Erskine Offers Humor as Cure for Pandemic Perplexity

First published in the Nov. 26, 2020, print issue of the Outlook Valley Sun.

Chris Erskine

The man, the legend, the mustache.
For those who have followed local resident Chris Erskine and his nationally known humor columns over the years, it will come as no surprise that the author has released an endearing COVID-19 diary just in time for the next Safer at Home order, with handy “Quarantini” recipes at the ready: stiff on the gin, salty on the laughs.
Erskine, who just retired from the Los Angeles Times after 30 years, has engaged loyal readers for decades by sharing his personal tales of hilarity, sorrow, sweetness and everything in between, often combined together. His fourth book, “Lavender in Your Lemonade,” will not disappoint that audience, and arrives in the nick of time, when readers are just far enough into the pandemic they can laugh over the confounding disappearance of T.P. worldwide (“the Charmin virus,” he calls it), but so deep into the solitude of separation that people are desperate for an escape.
Because, as Erskine writes, nothing is off limits to being joked about:
“To laugh at this awful pandemic, the same way we mock despots and tyrants, is to make it a little less powerful, to rob it of its muscle and ability to push us around too much.
“Laughter is like porridge. Laughter is the best revenge.”
And then, as is vintage Erskine, a punch line, kind of — one of his delectable, idiosyncratic teasers: “My buddy Tom just told me a pretty good COVID-19 joke. I’d pass it along, but it takes two weeks to get.”
Sitting down with the Outlook Valley Sun via Zoom, Erskine explained his inspiration for the book, a collection of daily Facebook posts meant for devoted adherents, dear friends, friends you can laugh at and others, he wryly added.
Ahead of his retirement, his Times column running once every two weeks, Erskine found himself with time on his hands. And in the midst of a pandemic, what else is a writer to do? He took to Facebook, a newer medium for Erskine, who wasn’t always well versed in social media.
“I’m one of those old guys who’s awake at 5 or 5:30 a.m., and I would just tap out a Facebook post. I’d never done anything like this before, but it was in the early days of COVID and we’d never seen anything like it. Writing is kind of my therapy, and I had a lot to say,” he said. “I knew that I needed to laugh a little bit, and it turned into a little bit of a morning pep rally. We all needed to know that we were going to survive this, no matter what.”
The daily posts, which garnered hundreds of responses and comments (that “oftentimes, were so much funnier and bouncier than what I had originally posted,” Erskine said, in a likely overstatement), caught the attention of publisher Mike Sager of Esquire magazine.
When he reached out to ask about turning the odds and ends into a volume, the famously self-effacing Erskine responded, “A book? They are barely Facebook posts, Mike!”
After some convincing, Erskine was on board. Part of the endeavor felt like an ode to his Facebook group, which had gotten him through some dark days, and vice versa.
“I kind of think of it as a plate of warm cookies … you know, it’s not life changing or anything, it’s just kind of a nice gesture to my neighbors,” he said. “It’s kind of a compilation of all the things we took for granted, and you know, I don’t think we’ll ever take it for granted again. And in that way, we’ll be richer and remember that even in the darkest times, there are things that can make us smile and feel better.”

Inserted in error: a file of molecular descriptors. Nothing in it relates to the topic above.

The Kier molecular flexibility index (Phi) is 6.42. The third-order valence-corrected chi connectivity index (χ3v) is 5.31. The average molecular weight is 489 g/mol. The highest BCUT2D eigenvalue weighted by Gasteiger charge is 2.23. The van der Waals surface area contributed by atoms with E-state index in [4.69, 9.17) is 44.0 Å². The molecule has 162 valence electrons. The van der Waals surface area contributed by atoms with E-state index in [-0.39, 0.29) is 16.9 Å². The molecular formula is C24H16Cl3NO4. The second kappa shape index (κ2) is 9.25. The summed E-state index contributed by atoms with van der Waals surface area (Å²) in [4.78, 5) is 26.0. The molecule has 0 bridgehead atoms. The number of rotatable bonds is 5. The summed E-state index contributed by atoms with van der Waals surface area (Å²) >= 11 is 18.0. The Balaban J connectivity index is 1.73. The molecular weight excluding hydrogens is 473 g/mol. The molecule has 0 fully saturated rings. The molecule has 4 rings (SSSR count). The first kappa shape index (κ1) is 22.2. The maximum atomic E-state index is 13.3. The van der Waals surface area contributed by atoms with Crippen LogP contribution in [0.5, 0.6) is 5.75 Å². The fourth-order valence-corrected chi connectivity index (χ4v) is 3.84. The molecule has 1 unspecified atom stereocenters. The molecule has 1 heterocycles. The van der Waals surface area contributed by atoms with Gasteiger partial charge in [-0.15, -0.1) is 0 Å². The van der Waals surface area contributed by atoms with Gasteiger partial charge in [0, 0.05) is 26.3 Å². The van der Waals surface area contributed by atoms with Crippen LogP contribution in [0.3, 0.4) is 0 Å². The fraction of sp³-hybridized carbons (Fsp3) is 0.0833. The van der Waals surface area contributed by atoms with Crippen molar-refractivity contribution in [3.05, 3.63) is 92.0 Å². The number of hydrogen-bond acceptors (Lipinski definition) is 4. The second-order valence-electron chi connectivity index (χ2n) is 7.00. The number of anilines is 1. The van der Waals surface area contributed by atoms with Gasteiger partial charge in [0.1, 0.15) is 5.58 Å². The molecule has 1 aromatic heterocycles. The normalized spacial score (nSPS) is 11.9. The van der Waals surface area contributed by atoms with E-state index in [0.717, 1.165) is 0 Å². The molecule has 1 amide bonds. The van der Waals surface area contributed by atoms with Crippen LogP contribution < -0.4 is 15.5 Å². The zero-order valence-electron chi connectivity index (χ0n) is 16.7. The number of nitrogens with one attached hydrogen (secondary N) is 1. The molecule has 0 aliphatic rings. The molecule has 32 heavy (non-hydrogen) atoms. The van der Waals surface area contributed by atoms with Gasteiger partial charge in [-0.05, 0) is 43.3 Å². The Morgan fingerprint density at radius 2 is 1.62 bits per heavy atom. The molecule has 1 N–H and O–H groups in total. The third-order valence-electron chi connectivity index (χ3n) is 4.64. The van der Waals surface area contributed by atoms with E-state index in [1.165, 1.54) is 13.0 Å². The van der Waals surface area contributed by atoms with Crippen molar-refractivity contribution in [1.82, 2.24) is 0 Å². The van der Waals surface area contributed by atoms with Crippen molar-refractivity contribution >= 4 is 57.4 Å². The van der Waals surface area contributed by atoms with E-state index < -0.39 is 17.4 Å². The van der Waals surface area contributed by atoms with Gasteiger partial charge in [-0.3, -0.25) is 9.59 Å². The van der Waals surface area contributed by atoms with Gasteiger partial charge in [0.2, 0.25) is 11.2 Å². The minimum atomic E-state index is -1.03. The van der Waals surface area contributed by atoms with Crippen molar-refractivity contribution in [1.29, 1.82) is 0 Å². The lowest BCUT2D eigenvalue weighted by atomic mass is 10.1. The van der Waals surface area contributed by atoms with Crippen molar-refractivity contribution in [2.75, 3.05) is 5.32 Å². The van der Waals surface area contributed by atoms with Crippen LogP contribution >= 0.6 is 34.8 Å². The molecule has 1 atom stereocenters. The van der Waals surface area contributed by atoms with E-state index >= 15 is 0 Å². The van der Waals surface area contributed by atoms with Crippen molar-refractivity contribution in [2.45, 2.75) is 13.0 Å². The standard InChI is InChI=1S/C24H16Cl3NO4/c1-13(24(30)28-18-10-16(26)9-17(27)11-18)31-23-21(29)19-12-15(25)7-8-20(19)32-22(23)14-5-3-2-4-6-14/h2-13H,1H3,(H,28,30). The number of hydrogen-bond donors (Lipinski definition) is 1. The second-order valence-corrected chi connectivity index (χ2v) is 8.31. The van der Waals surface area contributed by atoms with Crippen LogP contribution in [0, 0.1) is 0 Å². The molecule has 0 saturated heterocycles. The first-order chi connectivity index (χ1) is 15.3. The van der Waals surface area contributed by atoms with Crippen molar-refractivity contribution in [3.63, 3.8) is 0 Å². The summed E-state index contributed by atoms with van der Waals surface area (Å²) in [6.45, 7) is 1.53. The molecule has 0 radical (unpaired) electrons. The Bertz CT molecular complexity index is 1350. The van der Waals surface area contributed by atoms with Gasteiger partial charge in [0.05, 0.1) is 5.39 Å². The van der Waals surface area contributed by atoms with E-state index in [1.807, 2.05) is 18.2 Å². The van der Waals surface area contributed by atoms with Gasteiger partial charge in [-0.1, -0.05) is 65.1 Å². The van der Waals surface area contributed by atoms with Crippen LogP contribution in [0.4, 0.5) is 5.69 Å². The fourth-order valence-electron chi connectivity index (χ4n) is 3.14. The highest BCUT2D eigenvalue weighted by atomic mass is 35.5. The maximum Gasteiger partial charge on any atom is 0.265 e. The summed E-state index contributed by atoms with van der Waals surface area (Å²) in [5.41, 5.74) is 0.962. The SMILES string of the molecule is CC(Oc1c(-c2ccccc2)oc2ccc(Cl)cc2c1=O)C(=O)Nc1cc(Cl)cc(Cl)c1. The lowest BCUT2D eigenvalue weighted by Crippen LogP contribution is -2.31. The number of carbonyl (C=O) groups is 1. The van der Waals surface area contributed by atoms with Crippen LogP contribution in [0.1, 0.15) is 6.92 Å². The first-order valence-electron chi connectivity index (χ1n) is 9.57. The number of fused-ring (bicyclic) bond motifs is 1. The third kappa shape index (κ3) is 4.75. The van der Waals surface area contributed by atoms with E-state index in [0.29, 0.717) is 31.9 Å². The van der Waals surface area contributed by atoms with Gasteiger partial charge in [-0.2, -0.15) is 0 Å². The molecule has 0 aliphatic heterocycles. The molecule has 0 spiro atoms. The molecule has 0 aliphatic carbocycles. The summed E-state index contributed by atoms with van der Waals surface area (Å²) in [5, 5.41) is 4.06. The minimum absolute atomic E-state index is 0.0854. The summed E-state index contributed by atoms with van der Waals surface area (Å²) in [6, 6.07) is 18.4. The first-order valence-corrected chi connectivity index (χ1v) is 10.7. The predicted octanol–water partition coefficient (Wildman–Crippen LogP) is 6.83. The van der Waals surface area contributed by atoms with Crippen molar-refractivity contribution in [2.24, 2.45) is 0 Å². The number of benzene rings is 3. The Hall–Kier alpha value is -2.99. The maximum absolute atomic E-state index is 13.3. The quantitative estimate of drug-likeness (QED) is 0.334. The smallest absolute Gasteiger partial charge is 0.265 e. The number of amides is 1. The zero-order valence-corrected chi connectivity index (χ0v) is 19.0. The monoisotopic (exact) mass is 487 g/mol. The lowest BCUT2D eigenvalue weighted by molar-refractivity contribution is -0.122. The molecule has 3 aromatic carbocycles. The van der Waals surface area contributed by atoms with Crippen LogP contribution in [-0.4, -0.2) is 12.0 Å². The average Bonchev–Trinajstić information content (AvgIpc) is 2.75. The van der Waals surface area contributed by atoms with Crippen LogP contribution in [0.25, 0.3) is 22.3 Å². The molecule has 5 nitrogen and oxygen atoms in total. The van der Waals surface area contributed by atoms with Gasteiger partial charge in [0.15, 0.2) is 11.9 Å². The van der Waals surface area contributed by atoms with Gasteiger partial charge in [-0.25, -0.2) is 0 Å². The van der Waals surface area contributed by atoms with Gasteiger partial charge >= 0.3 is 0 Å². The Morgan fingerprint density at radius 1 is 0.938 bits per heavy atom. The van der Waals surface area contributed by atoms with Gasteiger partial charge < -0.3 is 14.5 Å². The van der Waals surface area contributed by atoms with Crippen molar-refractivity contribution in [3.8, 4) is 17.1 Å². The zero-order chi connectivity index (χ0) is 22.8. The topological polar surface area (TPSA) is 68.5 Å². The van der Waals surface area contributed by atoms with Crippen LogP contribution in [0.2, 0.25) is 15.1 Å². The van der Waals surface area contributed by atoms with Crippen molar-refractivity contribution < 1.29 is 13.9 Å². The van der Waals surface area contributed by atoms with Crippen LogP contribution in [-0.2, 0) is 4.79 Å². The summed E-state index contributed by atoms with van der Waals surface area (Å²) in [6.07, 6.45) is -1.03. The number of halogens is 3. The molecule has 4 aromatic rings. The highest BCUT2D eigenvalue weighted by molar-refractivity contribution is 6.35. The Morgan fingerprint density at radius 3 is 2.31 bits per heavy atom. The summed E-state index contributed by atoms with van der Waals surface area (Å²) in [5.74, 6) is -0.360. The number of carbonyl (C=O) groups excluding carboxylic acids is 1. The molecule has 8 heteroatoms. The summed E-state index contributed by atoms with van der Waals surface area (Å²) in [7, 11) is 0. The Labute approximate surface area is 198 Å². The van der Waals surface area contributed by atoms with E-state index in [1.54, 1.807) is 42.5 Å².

The rest, as he writes, is the “Lavender,” the giggle-inducing explanation of bizarre yet delicious items one might find at Trader Joe’s, a jest to chasing down eggs at Easter only to come up with an empty basket, the alarm at not being able to see people smile or the chagrin of trying to order at the deli counter through mask-muffled grunts and hand gestures.
It’s a trip worth taking, to laugh at the ludicrous, even as readers slide deeper into the pandemic.
“I think humor is really the great unifier — doesn’t humor bring us together?” mused Erskine, who is finally comfortable with social media in the time of COVID. “It gives us that communal back-and-forth that I think we all need in a time when we’re super isolated. You know, we’re pack creatures at the end of the day, we need each other.”
As always in his writings, La Cañada Flintridge plays in the background, like his silent movie partner. He never mentions the town by name (“Partly because of potential stalkers,” he said, only half joking), but the Chardonnay moms, the hiking pals, the local watering holes and his trusty steed, White Fang, all ring sweetly familiar.
Erskine considers moving, sometimes, especially since his youngest, Jack (aka “Smartacus”), will be off to college soon. But he’d miss La Cañada too much, he said.
“I mean, I would love to move sometimes, but then I’d have to take all my friends with me. And, you know, there’s a lot of places that wouldn’t take them.”

Council Wary of Law’s Impact on Local Housing

A visibly frustrated — and at times, seemingly defeated — City Council dove into the weeds at its meeting on Tuesday as it sought to clarify the requirements of state Senate Bill 35 and its potential repercussions on housing density across Burbank neighborhoods.
Ultimately, however, the council voted 5-0 to resume discussion of the subject at its next meeting, on Sept. 14, after requesting that the city staff provide more details on the bill’s language and key provisions.
SB 35, which took effect in 2018, streamlines approval of housing development project applications that meet specified criteria, bypassing the conditional use permit requirement in cities — like Burbank — that have failed to develop enough residential units as required under the Regional Housing Needs Assessment. The legislation essentially removes local control in the approval process and prohibits the often nuanced decision making through which the council and Planning Commission decide if a proposed development is appropriate for a site or meets a neighborhood’s character. Continue reading “Council Wary of Law’s Impact on Local Housing”

Freeing the Treasured Forest of Trash

Takataka Club volunteers have bonded over their love and care for the Angeles National Forest, with members including Kamden Gray (from left), Sarah Culhane, Jeremy Culhane, Oliver Gilpin, Kirby Gilpin, Matt Culhane, Ellen Runkle, Patrick McDonald, Ruanne McGuiness, Valerie Botta, Natalie McKenna and Jean Pierre Mangui.

On a recent misty morning in the Angeles National Forest, a group of local volunteers wearing yellow vests and hard hats dispersed throughout the cliffs, making like bees to recover debris — trash of all kinds — strewn along the bluffs, an unsightly mess framing the view of the area’s majestic mountains.

That’s why, in fact, the group was there: “Look how beautiful it is out here — it’s just gorgeous,” said Valerie Botta, motioning toward the panoramic vista. “We’re so lucky to have this in our backyards, so incredibly fortunate to have this forest nearby for hiking and views, yet people treat it like a dumping ground. There’s trash everywhere.”